One constructs this image through a complicated mixture of the observation of oneself, others' reaction to one's body, as well as through memories of comments made by parental and other authoritative figures in the past. The dissatisfaction with this image is often called body image disturbance (2005) and is often measured as degree of body dissatisfaction (Lokken, et al. 2003) or cathexis, which is defined as the degree of satisfaction with one's body (Frost & McKelvie). Many who study it consider it a problem that has been growing in both men and women over the past two-and-a-half decades. However, it has been shown that women exhibit an overwhelmingly greater tendency toward a negative body image. They show this behavior to a much higher degree and on a numerically wider scale than men do (Lokken, et al., 2003; Frost & McKelvie, 2004; Lowery et al., 2005).
Lowery, et al (2005) cite research that a greater portion of women harbor unpleasant feelings when they consider their bodies, and that women's ideal body figures are often more widely different from the way they perceive their own bodies. Furnham, Badmin, and Sneade (2002) and Rinderknecht and Smith (2002) carried out research that resulted in findings similar to these. In fact, the Furnham, et al. study showed that three times as many men as women desire to have a body image that was widely different from their current perception of themselves. Cash et al. (2004) allude to research indicating that women's body image disturbance has increased between 1966 and 1996, but that no significant change has been demonstrated in that of men. A possible reason for this is seen in research by Hoyt and Kogan (2001). They point out that body image is generally associated with psychological, sociological, as well as physiological influences, and it is understood that the pressures for women to be attractive are greater than those that push men toward attractiveness. Such pressures include societal ideals (which have been changing over the years) and men's general unwillingness to enter relationships with women they perceive as unattractive.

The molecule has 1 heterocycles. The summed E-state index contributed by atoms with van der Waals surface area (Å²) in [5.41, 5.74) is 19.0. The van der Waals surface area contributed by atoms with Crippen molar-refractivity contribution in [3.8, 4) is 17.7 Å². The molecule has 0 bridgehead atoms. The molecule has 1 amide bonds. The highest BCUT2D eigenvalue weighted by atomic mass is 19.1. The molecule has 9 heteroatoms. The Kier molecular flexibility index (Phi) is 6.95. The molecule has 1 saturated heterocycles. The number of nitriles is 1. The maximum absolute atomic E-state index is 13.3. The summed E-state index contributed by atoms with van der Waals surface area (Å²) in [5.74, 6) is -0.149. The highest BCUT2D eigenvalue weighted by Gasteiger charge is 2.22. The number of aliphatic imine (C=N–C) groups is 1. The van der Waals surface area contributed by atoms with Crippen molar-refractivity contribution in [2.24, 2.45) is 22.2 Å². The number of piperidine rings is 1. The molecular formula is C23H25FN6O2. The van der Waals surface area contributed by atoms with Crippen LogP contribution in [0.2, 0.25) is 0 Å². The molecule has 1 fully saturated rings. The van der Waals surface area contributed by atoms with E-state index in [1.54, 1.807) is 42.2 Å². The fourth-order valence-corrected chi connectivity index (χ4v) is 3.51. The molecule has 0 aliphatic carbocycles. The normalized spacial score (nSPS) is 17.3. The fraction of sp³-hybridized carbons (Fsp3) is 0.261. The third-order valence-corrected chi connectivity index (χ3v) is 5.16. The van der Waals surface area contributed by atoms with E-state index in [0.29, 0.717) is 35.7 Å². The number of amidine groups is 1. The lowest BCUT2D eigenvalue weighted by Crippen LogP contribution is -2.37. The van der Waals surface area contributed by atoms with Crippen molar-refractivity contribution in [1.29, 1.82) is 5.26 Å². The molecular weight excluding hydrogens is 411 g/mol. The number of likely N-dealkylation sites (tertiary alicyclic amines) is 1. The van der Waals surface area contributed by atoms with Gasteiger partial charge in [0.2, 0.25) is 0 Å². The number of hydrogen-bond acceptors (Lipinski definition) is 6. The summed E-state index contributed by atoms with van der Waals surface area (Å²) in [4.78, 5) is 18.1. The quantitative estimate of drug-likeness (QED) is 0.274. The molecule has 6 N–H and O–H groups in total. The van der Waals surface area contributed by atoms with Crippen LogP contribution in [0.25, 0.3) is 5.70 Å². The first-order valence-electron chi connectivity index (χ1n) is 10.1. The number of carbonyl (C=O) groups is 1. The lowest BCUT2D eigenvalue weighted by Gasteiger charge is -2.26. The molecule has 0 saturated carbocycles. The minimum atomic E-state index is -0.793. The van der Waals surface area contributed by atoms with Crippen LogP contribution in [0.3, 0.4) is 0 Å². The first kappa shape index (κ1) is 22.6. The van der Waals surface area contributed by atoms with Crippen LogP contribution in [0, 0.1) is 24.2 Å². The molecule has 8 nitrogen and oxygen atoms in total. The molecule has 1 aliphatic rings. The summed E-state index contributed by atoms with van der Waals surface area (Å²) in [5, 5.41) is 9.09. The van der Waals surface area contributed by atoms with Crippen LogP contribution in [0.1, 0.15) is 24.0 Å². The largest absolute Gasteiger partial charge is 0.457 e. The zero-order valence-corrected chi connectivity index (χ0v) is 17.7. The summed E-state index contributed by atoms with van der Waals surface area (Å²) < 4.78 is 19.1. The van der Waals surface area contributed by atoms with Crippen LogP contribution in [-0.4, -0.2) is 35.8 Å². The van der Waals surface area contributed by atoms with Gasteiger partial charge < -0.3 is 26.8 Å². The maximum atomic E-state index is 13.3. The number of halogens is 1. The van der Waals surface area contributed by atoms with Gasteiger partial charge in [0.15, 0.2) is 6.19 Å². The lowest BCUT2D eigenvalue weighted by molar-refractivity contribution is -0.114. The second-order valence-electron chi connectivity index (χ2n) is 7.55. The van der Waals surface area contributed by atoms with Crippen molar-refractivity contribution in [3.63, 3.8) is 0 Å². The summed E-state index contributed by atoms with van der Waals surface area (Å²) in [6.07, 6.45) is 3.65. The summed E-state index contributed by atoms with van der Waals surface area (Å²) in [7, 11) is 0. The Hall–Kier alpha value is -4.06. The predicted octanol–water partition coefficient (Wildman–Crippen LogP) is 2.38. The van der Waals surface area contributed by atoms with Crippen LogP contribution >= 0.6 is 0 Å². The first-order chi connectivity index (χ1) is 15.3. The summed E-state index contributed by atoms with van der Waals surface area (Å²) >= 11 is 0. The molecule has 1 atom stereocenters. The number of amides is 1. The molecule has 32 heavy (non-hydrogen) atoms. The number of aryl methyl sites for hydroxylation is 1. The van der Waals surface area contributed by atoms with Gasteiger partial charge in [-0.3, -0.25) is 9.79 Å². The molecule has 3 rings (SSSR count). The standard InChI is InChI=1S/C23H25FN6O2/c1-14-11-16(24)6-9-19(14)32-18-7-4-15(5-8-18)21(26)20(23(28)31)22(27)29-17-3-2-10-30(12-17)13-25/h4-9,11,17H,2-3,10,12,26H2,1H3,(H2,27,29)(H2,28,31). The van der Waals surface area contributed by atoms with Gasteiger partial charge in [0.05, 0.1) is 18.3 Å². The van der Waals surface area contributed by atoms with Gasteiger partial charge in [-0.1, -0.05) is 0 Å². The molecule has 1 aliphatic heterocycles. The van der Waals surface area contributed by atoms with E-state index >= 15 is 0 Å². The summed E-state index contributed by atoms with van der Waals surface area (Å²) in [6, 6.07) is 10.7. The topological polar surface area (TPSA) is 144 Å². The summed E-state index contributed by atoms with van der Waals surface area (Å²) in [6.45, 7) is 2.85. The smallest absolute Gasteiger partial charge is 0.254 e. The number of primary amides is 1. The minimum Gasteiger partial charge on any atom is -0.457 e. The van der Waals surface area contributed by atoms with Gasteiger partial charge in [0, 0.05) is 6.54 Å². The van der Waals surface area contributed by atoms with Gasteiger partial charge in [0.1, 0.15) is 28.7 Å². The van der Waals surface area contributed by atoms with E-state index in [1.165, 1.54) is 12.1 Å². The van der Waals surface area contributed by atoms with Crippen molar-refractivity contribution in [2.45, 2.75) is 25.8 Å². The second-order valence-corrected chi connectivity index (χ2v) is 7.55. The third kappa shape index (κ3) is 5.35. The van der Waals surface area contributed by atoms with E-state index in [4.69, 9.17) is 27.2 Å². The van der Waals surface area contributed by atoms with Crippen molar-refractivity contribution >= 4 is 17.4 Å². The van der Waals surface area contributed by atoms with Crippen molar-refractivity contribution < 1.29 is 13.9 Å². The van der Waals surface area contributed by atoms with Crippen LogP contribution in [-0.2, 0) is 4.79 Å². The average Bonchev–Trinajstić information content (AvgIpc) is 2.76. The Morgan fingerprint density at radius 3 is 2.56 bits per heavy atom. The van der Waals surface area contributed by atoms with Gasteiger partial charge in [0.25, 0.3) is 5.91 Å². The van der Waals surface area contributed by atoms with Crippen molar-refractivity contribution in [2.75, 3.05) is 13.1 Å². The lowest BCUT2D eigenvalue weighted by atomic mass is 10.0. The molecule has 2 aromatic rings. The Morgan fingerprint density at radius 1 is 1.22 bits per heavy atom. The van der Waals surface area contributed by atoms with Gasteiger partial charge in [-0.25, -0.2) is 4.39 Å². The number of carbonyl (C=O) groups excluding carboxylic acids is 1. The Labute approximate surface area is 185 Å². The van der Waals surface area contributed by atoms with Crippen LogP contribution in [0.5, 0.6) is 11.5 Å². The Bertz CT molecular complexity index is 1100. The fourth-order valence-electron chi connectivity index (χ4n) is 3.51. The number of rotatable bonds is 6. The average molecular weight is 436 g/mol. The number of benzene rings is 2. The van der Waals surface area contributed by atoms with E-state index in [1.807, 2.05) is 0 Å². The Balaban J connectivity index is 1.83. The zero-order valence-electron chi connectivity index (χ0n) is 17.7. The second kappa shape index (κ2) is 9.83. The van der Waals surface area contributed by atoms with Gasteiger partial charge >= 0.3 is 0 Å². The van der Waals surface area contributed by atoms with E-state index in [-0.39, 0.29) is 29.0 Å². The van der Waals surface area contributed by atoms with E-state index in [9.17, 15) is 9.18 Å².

Especially in college, it has proven to be the trend that women strive for a more slender figure and a lighter body weight, more so than their male counterparts (Cash, et al, 2004; Hoyt & Kogan, 2001; Furnham, Badmin, and Sneade, 2002). Yet one longitudinal study cited by Cash et al., which occurred over a 15-year period from 1983 to 1998, offered results that shown no significant increase in body image satisfaction for men or women over the period. Another longitudinal study cited by Cash and his team employed a nine-figure silhouette scale. It revealed that some women who while in college had had negative body images, after ten years and only a 4-lb average weight gain, reported higher levels of body image satisfaction than a group of men who had over the period gained an average of 12 lbs. This result differed from that of most research, though it might be inferred that the reason those women were able to keep the low weights was that they were concerned with their body image. Other research tended also to reveal that while some men express a desire to decrease their body weight, others express the desire to increase it (Lokken, et al. 2003;